Allusionary Assembly

The Writing of Kerry E.B. Black

Audio Book Review: “Redemption in Indigo” by Robin Miles

This afternoon, I spent an enjoyable five hours with the kiddos listening to an audiobook narrated by Robin Miles who acted as a  “grio” or an African storyteller. She presented Karen Lord’s charming fairy tale, “Redemption in Indigo,” which pairs humans with spirits and proves “compassion is a great amplifier of empathy.” 

So, before I embark on my review of this excellent book, I’d like to share my love for the Libby app available through the library. All you need is a library card to enjoy audio stories and ebooks. (Well, I use my Kindle app to incorporate the ebooks, but that’s also free.) Since my love for literature is boundless, it’s great to have access to so many amazing works for free! I really, really love it and recommend it, especially during pandemic lockdowns and times without a car to drive to a local library and times when a tight budget will not allow you to even sniff a book store. (Sigh) Anyways, thank heavens for Libby!

On to “Redemption in Indigo.” Karen Lord presents her fable in a conversational way, with asides to the audience such as “Let us move forward in time…” She tells of Paama, a woman with great cooking abilities and common sense who leaves her gluttonous husband after many years. The undying djombi take notice of Paama’s good nature and level head and gift her with the Stick of Chaos. With it, subtle changes in time and chance can be manipulated. However, the “Indigo Lord” wants his power back, and so he tries to persuade Paama to return the Stick of Chaos to him. As a result, many lessons are learned and alliances formed.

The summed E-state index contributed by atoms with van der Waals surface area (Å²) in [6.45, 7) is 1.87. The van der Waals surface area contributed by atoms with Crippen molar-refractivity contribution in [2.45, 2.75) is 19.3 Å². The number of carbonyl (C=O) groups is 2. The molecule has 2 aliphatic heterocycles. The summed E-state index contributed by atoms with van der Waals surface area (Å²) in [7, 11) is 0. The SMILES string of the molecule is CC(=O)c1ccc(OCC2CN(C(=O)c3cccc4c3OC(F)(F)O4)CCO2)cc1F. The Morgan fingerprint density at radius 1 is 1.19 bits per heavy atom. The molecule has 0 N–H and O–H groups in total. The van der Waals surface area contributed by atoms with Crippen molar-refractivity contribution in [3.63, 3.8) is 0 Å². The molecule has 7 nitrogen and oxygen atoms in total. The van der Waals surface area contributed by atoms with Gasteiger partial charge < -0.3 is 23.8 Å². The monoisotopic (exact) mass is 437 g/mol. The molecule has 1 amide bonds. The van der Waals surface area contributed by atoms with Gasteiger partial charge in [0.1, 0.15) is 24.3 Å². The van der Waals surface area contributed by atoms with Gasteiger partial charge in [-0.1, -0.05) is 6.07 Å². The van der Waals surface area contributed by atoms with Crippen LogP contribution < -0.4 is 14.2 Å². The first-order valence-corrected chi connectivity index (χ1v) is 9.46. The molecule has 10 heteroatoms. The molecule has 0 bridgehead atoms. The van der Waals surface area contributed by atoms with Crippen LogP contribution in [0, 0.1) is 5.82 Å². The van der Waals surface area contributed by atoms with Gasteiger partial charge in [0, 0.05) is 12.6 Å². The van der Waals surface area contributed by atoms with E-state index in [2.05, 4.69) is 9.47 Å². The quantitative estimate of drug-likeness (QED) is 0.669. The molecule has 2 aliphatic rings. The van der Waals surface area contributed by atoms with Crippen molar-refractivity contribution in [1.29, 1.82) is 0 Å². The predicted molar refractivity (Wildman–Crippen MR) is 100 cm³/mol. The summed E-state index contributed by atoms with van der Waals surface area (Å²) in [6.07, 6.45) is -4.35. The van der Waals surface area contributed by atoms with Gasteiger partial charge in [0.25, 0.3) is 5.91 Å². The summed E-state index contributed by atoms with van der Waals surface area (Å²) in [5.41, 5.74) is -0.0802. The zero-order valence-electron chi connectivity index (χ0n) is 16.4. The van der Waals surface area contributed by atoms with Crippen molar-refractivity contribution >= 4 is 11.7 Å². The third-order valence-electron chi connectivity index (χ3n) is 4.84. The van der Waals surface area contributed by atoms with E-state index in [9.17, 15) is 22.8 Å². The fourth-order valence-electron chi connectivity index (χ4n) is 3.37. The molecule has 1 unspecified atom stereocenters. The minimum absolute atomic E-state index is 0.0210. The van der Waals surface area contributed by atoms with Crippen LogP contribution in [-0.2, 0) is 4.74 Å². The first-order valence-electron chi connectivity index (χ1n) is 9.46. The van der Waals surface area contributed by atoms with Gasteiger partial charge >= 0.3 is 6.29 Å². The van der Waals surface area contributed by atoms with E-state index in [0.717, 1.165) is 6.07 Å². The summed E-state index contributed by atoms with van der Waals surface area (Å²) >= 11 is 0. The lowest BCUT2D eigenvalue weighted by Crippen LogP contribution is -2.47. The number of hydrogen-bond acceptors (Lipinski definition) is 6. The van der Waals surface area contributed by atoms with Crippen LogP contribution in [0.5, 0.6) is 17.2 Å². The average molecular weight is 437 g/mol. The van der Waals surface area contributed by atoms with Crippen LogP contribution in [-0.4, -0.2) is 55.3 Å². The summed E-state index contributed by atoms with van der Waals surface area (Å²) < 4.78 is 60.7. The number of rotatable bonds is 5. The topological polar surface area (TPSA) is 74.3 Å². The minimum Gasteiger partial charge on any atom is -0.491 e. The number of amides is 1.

Much of this story is concerned with “keeping up appearances,” giving gossips nothing to whisper. There are swaths of humor and subtle messages woven into the fabric of this tale.  It shows redemption is possible for all, if they are willing to learn. Since “tales are inspiration, not a substitute,” it encourages readers to live and learn and collect tales of their own to share. Delightful!

Book Review” “Parable of the Sower” by Octavia E. Butler